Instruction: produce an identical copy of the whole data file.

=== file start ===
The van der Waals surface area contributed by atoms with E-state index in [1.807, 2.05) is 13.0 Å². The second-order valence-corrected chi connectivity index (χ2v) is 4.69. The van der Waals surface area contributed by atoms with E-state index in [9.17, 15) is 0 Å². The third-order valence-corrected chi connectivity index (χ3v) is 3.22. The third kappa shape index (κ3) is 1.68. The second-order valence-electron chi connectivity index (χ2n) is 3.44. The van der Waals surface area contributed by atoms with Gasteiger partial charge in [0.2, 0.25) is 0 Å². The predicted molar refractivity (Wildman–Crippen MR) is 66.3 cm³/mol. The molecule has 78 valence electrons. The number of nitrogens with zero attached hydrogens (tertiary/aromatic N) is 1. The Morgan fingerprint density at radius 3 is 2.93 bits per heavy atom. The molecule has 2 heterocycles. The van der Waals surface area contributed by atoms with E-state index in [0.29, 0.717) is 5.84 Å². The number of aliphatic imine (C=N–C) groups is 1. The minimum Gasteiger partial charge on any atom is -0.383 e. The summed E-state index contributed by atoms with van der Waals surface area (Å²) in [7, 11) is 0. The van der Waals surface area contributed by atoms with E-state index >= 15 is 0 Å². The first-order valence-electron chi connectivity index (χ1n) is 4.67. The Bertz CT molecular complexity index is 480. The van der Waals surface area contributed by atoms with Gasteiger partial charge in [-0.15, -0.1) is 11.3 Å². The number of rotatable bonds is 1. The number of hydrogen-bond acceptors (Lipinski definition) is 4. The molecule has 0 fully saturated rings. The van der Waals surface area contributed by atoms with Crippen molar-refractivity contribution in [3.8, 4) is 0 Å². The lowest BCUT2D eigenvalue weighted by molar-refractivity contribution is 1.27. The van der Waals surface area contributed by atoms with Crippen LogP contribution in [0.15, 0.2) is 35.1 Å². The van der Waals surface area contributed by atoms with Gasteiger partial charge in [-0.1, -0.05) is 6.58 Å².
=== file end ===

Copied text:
The van der Waals surface area contributed by atoms with E-state index in [1.807, 2.05) is 13.0 Å². The second-order valence-corrected chi connectivity index (χ2v) is 4.69. The van der Waals surface area contributed by atoms with E-state index in [9.17, 15) is 0 Å². The third-order valence-corrected chi connectivity index (χ3v) is 3.22. The third kappa shape index (κ3) is 1.68. The second-order valence-electron chi connectivity index (χ2n) is 3.44. The van der Waals surface area contributed by atoms with Gasteiger partial charge in [0.2, 0.25) is 0 Å². The predicted molar refractivity (Wildman–Crippen MR) is 66.3 cm³/mol. The molecule has 78 valence electrons. The number of nitrogens with zero attached hydrogens (tertiary/aromatic N) is 1. The Morgan fingerprint density at radius 3 is 2.93 bits per heavy atom. The molecule has 2 heterocycles. The van der Waals surface area contributed by atoms with E-state index in [0.29, 0.717) is 5.84 Å². The number of aliphatic imine (C=N–C) groups is 1. The minimum Gasteiger partial charge on any atom is -0.383 e. The summed E-state index contributed by atoms with van der Waals surface area (Å²) in [7, 11) is 0. The van der Waals surface area contributed by atoms with E-state index >= 15 is 0 Å². The first-order valence-electron chi connectivity index (χ1n) is 4.67. The Bertz CT molecular complexity index is 480. The van der Waals surface area contributed by atoms with Gasteiger partial charge in [-0.15, -0.1) is 11.3 Å². The number of rotatable bonds is 1. The number of hydrogen-bond acceptors (Lipinski definition) is 4. The molecule has 0 fully saturated rings. The van der Waals surface area contributed by atoms with Crippen molar-refractivity contribution in [3.8, 4) is 0 Å². The lowest BCUT2D eigenvalue weighted by molar-refractivity contribution is 1.27. The van der Waals surface area contributed by atoms with Crippen LogP contribution in [0.15, 0.2) is 35.1 Å². The van der Waals surface area contributed by atoms with Gasteiger partial charge in [-0.1, -0.05) is 6.58 Å².